LDS Church News
As the state legislature prepares to meet this month, I thought we might consider just how consequential state legislation can be for the realization of our cherished liberties.
Because of its importance in their early history, Latter-day Saints are quite familiar with the competition between congregations in Upstate New York for converts at the beginning of the 19th century. They may also be aware that New York, at that time, was a fertile home to many new American religious movements, including Shakers, Millerites and the Oneida Community.
What is underappreciated is the source of the unique legal framework in New York that allowed this unprecedented competition among religious organizations.
Our common understanding is that it was the First Amendment to the U.S. Constitution that provided the freedom of religion experienced in New York. As a matter of constitutional law, however, the First Amendment's protection of the free exercise of religion did not apply to the states until long after the adoption of the 14th Amendment.
So what empowered the religious freedom in early New York state? State constitutional law and state corporate law.
First, New York adopted a state constitution in 1777 (drafted primarily by John Jay) that eloquently forbade the establishment of a state religion and provided for "the free exercise and enjoyment of religious profession and worship."
But perhaps more important was how the New York legislature gave direct practical legal meaning to these ideals through an unprecedented innovation in corporate law.
After British troops left New York in late 1783, the state legislature convened in New York City in early 1784. For its very first peacetime act, the New York legislature passed an act that allowed any religious society, once it met certain procedural requirements, to enjoy the benefits of perpetual legal existence and property ownership through incorporation.
It is hard to overstate how important this act was in the history of freedom.
Until that time, corporate charters that allowed an organization to own property in its own name and accept bequests, were provided only through special legislative acts (sometimes by the crown, sometimes by parliament or the appropriate colonial assembly).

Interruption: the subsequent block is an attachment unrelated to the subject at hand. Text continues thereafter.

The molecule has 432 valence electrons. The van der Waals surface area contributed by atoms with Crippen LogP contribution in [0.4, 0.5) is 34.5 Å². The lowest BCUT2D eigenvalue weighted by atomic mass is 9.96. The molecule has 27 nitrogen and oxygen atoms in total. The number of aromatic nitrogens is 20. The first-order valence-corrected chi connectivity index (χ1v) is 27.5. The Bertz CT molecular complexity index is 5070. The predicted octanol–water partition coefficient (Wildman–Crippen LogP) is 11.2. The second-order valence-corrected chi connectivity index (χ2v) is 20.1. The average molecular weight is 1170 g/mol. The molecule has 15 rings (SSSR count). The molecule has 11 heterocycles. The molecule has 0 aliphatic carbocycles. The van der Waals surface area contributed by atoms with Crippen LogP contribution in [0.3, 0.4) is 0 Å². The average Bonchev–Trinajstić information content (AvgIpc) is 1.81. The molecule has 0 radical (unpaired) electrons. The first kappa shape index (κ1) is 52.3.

Ecclesiastical charters in particular had been tightly controlled. Prior to the American Revolution there were only 21 ecclesiastical charters in all of New York. But in revolutionary New York, the legislature stunningly relinquished this powerful political tool for dispensing favors and privileges. It created for the first time ever what we now understand as a general incorporation statute.
Many other social and historical factors contributed to the competition for religious adherents in Upstate New York in the early 19th century — but the freedom provided by the state legislature for any small group of believers to organize as an incorporated church provided the underlying legal framework for that spiritual ferment.
In the book Violence and Social Orders, Nobel-prize winner Douglass North and his co-authors John Wallis and Barry Weingast argue that a hallmark of a truly free society is its willingness to make forms of legally-protected organizations — like corporations — available to anyone as an impersonal right rather than as an act of political favoritism. They argue: "A rich and varied network of groups and organizations both provides a check on the activities of government and an environment in which individual values of tolerance, participation, and civic virtue can be nurtured."
This hallmark of freedom, the freedom for any group of citizens to use the tools of organization to increase their productivity and facilitate the accumulation of resources, was later extended to churches in other states and to business and charitable associations.
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